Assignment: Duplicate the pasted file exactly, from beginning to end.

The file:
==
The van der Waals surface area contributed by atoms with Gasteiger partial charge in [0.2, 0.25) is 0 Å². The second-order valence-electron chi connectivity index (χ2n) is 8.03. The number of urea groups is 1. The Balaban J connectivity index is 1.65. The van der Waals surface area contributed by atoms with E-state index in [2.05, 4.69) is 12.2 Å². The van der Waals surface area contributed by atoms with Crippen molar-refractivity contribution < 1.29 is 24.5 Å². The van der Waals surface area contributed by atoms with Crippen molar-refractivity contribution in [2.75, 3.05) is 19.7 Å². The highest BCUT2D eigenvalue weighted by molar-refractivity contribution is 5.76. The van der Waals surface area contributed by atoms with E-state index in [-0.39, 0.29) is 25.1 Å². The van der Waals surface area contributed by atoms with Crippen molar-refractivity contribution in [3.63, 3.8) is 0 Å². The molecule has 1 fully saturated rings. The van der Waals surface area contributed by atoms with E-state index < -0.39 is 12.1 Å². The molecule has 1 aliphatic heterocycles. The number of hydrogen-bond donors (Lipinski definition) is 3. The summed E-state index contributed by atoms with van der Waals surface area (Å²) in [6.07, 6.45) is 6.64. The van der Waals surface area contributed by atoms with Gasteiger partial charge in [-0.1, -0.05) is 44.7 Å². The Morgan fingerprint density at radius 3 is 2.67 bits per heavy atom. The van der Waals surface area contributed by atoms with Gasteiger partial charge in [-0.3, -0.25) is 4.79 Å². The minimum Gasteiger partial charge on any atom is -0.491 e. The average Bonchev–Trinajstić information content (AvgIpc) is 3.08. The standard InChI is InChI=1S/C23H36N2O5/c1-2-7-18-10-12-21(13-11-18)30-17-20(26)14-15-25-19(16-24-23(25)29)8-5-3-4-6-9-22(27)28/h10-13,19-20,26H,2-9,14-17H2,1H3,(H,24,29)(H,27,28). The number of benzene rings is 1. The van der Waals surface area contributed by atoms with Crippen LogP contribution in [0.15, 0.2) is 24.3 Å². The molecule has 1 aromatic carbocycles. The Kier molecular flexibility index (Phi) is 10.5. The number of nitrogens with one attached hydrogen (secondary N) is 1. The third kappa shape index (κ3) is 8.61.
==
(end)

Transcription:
The van der Waals surface area contributed by atoms with Gasteiger partial charge in [0.2, 0.25) is 0 Å². The second-order valence-electron chi connectivity index (χ2n) is 8.03. The number of urea groups is 1. The Balaban J connectivity index is 1.65. The van der Waals surface area contributed by atoms with E-state index in [2.05, 4.69) is 12.2 Å². The van der Waals surface area contributed by atoms with Crippen molar-refractivity contribution < 1.29 is 24.5 Å². The van der Waals surface area contributed by atoms with Crippen molar-refractivity contribution in [2.75, 3.05) is 19.7 Å². The highest BCUT2D eigenvalue weighted by molar-refractivity contribution is 5.76. The van der Waals surface area contributed by atoms with E-state index in [-0.39, 0.29) is 25.1 Å². The van der Waals surface area contributed by atoms with Crippen molar-refractivity contribution in [3.63, 3.8) is 0 Å². The molecule has 1 fully saturated rings. The van der Waals surface area contributed by atoms with E-state index < -0.39 is 12.1 Å². The molecule has 1 aliphatic heterocycles. The number of hydrogen-bond donors (Lipinski definition) is 3. The summed E-state index contributed by atoms with van der Waals surface area (Å²) in [6.07, 6.45) is 6.64. The van der Waals surface area contributed by atoms with Gasteiger partial charge in [-0.1, -0.05) is 44.7 Å². The Morgan fingerprint density at radius 3 is 2.67 bits per heavy atom. The van der Waals surface area contributed by atoms with Gasteiger partial charge in [-0.3, -0.25) is 4.79 Å². The minimum Gasteiger partial charge on any atom is -0.491 e. The average Bonchev–Trinajstić information content (AvgIpc) is 3.08. The standard InChI is InChI=1S/C23H36N2O5/c1-2-7-18-10-12-21(13-11-18)30-17-20(26)14-15-25-19(16-24-23(25)29)8-5-3-4-6-9-22(27)28/h10-13,19-20,26H,2-9,14-17H2,1H3,(H,24,29)(H,27,28). The number of benzene rings is 1. The van der Waals surface area contributed by atoms with Crippen LogP contribution in [0.15, 0.2) is 24.3 Å². The molecule has 1 aromatic carbocycles. The Kier molecular flexibility index (Phi) is 10.5. The number of nitrogens with one attached hydrogen (secondary N) is 1. The third kappa shape index (κ3) is 8.61.